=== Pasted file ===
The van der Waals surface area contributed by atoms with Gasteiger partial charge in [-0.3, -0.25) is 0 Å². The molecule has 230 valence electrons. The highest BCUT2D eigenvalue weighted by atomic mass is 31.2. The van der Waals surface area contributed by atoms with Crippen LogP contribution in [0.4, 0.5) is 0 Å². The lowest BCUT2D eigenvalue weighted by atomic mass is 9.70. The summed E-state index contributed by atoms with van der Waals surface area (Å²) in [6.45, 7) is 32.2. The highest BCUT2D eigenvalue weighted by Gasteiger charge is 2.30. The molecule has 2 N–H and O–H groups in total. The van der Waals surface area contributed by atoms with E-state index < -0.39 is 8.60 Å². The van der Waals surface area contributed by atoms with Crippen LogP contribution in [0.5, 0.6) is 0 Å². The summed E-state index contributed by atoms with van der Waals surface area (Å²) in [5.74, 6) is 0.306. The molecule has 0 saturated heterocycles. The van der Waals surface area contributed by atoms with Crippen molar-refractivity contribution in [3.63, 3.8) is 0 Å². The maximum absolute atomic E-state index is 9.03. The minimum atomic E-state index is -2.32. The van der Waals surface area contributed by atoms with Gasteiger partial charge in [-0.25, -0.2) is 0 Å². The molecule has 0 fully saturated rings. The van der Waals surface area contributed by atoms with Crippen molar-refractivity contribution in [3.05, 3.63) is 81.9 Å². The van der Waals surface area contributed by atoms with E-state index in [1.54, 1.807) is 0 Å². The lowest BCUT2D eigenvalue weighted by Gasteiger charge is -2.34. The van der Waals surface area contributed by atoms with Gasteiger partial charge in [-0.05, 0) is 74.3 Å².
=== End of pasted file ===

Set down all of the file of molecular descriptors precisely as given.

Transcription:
The van der Waals surface area contributed by atoms with Gasteiger partial charge in [-0.3, -0.25) is 0 Å². The molecule has 230 valence electrons. The highest BCUT2D eigenvalue weighted by atomic mass is 31.2. The van der Waals surface area contributed by atoms with Crippen LogP contribution in [0.4, 0.5) is 0 Å². The lowest BCUT2D eigenvalue weighted by atomic mass is 9.70. The summed E-state index contributed by atoms with van der Waals surface area (Å²) in [6.45, 7) is 32.2. The highest BCUT2D eigenvalue weighted by Gasteiger charge is 2.30. The molecule has 2 N–H and O–H groups in total. The van der Waals surface area contributed by atoms with E-state index < -0.39 is 8.60 Å². The van der Waals surface area contributed by atoms with Crippen LogP contribution in [0.5, 0.6) is 0 Å². The summed E-state index contributed by atoms with van der Waals surface area (Å²) in [5.74, 6) is 0.306. The molecule has 0 saturated heterocycles. The van der Waals surface area contributed by atoms with Crippen molar-refractivity contribution in [3.63, 3.8) is 0 Å². The maximum absolute atomic E-state index is 9.03. The minimum atomic E-state index is -2.32. The van der Waals surface area contributed by atoms with Gasteiger partial charge in [-0.25, -0.2) is 0 Å². The molecule has 0 fully saturated rings. The van der Waals surface area contributed by atoms with Crippen molar-refractivity contribution in [3.05, 3.63) is 81.9 Å². The van der Waals surface area contributed by atoms with E-state index in [1.54, 1.807) is 0 Å². The lowest BCUT2D eigenvalue weighted by Gasteiger charge is -2.34. The van der Waals surface area contributed by atoms with Gasteiger partial charge in [-0.05, 0) is 74.3 Å².